And speaking of humane sleeping and rest arrangements, I wonder if our domestic workers abroad are legally entitled to the same protection under a different law? I have a friend who used to be based in Singapore. She wanted to take their housekeeper with her, and the housekeeper had to undergo training mandated by the POEA. Housekeeper told my friend that part of their training was to show willingness to sleep in cold, uncomfortable places, since most Singapore residences do not have maids’ quarters. And therefore many of our Singapore-based domestic workers are forced to sleep outside on balconies or in the buildings’ bomb shelters together with other maids! I kid you not! True story!! And under the Kasambahay Law, we can be proud to say that third world or not, in OUR country, such arrangements are now considered illegal.
- The kasambahay may terminate the employment contract on the following grounds: verbal, emotional, or physical abuse, violation of contract by the employer, any disease that may harm the kasambahay, or any crime or offense against the kasambahay. The employer, on the other hand, may terminate due to any of the following: misconduct or willful disobedience of the kasambahay, habitual neglect and/or inefficiency in performing duties, if the kasambahay is afflicted with any disease that may harm members of the household, violation of contract by the kasambahay, fraud, or any crime or offense committed against the employer. Marriage and pregnancy are not acceptable causes for termination.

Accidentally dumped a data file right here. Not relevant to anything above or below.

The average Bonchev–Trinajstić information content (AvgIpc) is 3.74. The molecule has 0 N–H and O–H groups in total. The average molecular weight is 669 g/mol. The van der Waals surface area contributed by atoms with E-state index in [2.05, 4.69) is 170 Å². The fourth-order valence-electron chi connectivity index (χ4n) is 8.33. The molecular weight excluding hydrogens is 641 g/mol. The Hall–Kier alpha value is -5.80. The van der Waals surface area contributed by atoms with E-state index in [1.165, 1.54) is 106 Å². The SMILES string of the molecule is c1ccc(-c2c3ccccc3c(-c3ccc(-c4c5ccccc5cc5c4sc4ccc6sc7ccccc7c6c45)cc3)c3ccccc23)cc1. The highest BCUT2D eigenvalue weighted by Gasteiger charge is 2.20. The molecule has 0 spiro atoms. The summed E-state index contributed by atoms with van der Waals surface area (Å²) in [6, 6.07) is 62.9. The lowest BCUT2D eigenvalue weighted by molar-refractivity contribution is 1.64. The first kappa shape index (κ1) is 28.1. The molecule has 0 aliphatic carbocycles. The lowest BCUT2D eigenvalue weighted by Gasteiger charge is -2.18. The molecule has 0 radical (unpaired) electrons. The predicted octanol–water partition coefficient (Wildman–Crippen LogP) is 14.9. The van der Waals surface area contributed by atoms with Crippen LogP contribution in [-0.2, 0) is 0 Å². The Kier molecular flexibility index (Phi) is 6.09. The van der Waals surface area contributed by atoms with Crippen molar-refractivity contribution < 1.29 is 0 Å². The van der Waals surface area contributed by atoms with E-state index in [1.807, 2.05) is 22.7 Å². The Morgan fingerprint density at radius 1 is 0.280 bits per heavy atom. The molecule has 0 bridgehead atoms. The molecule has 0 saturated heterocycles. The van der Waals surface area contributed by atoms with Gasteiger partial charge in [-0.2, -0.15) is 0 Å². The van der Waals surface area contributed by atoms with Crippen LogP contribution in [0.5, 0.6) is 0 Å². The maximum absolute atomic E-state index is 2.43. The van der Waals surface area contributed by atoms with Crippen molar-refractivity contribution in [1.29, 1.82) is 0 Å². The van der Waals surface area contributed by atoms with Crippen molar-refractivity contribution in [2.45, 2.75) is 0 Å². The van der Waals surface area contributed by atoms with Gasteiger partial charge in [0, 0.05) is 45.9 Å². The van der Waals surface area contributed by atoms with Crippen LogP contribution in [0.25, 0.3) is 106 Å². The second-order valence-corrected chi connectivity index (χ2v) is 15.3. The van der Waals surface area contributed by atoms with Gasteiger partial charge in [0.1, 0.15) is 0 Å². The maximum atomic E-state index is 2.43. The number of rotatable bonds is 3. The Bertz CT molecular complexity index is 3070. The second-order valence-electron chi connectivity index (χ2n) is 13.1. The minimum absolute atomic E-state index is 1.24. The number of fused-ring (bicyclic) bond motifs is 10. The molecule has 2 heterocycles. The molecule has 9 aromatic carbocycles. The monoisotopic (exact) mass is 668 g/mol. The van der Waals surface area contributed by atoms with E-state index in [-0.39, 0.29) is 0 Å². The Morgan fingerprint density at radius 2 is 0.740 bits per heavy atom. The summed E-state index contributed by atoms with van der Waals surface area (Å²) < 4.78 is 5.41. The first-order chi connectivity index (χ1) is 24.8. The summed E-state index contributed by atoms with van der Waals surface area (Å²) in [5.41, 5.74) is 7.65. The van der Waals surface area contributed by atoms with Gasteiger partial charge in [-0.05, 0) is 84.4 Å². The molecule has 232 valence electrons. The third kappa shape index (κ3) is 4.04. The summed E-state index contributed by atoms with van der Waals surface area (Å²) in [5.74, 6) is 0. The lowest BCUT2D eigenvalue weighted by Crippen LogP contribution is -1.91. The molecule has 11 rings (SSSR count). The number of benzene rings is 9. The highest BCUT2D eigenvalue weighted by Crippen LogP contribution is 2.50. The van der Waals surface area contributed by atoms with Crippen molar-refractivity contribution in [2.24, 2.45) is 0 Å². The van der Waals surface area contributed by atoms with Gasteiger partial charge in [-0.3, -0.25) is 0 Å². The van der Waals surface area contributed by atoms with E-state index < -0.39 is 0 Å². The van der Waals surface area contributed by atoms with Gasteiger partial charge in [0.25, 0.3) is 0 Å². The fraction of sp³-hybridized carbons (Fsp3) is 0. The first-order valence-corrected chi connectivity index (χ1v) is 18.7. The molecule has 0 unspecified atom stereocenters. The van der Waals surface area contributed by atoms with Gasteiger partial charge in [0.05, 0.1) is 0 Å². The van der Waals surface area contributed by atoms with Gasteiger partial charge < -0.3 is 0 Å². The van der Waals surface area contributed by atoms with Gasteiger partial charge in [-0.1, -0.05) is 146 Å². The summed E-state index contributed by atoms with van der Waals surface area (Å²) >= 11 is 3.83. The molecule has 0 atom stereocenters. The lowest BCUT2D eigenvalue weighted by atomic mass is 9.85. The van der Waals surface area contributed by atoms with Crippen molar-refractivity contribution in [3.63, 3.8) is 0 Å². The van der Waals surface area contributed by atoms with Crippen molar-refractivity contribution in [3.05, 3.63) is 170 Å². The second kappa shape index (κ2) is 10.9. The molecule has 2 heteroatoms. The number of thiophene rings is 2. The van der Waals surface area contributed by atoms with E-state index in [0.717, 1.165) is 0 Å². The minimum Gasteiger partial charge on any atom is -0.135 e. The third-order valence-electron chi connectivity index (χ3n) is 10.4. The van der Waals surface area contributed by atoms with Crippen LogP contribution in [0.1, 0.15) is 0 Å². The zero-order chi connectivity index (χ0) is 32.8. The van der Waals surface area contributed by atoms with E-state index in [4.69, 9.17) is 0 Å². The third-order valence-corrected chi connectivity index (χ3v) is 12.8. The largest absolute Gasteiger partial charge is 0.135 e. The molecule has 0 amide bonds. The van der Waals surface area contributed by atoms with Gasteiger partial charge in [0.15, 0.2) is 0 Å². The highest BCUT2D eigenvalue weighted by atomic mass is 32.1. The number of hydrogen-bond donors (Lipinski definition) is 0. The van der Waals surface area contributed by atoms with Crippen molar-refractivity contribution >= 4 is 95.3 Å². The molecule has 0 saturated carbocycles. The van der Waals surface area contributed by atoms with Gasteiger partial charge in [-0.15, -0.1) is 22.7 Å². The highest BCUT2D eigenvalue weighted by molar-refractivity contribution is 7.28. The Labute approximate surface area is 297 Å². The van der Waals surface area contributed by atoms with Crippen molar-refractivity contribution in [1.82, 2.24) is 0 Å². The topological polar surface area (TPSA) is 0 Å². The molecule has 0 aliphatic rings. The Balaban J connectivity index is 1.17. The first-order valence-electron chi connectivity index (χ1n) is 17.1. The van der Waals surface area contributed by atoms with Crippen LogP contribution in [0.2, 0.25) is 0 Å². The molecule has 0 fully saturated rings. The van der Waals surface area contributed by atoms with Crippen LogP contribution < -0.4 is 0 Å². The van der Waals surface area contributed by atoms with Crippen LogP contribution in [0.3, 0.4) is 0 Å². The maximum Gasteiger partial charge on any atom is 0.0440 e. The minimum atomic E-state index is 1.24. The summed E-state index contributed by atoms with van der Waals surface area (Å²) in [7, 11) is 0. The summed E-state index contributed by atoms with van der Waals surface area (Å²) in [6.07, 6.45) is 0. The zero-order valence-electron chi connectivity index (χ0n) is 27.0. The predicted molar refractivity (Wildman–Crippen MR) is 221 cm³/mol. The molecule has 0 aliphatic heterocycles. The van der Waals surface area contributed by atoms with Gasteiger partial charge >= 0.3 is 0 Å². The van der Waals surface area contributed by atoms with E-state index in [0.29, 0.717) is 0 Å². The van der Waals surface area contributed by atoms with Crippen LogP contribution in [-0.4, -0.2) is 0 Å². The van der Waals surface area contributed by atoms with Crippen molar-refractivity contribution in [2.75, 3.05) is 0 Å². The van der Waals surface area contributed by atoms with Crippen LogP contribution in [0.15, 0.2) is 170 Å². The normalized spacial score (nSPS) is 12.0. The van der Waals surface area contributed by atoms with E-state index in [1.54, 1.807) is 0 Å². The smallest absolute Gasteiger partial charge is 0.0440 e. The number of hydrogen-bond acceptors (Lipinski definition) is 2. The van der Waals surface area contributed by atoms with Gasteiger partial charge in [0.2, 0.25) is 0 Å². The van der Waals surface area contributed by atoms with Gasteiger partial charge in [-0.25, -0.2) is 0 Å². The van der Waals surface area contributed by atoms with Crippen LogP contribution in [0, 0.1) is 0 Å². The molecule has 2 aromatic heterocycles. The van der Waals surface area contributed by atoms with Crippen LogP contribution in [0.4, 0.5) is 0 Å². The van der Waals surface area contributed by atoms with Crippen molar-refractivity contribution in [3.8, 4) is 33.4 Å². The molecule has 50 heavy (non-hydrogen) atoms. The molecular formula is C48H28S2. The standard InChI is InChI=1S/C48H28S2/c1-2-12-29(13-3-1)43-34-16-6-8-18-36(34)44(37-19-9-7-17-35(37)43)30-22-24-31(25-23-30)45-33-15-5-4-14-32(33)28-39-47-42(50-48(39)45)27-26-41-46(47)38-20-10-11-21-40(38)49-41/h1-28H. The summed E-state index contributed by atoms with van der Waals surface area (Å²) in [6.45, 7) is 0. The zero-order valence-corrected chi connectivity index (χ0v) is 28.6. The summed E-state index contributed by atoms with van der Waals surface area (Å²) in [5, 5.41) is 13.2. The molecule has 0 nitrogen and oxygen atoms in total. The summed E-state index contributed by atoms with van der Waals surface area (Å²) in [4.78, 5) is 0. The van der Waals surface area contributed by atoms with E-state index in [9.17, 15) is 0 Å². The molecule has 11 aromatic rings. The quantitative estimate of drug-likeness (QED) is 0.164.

Should the employer wish to let the kasambahay go without just cause, employer must first pay him/her all due wages plus 15 days extra pay. This sounds fair to me, and also leaves some wiggle room for employers in case they want to let their kasambahay go for reasons other than the acceptable ones listed above. For example, it would make my husband and I very uncomfortable having a pregnant domestic worker in our home. Since I had difficult first trimesters for both my pregnancies and could barely leave the bed much less do any work, how could I ask a pregnant maid to clean and do laundry or other chores? I’d be too worried about her having a miscarriage while in our employ. And if she works until almost her due date, does that mean we’re supposed to provide financial assistance for the birthing costs? And after that, if she and her baby have nowhere to go… does that mean they both have to stay with us??
On the other hand, if it’s the employee who terminates the contract and/or leaves without due cause or notice, the employer can withold 15 days worth of pay from her salary. Good in theory but yeah, good luck with that. Then again, we only have to remind ourselves that as the employers, we are the privileged ones. We will not go hungry from the loss of 15 days worth of our kasambahay’s pay, but they just might. And in my view, it’s more than worth some inconvenience and extra expense on our part to finally be on the road to empowering the helpers who help us run our households, so we have time for other things — such as keep our jobs and run our businesses – making more money and living more comfortable lives than they ever will.
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To learn more about the Kasambahay Law, SSS, Philhealth, and Pag-ibig, you might want to check out the following links: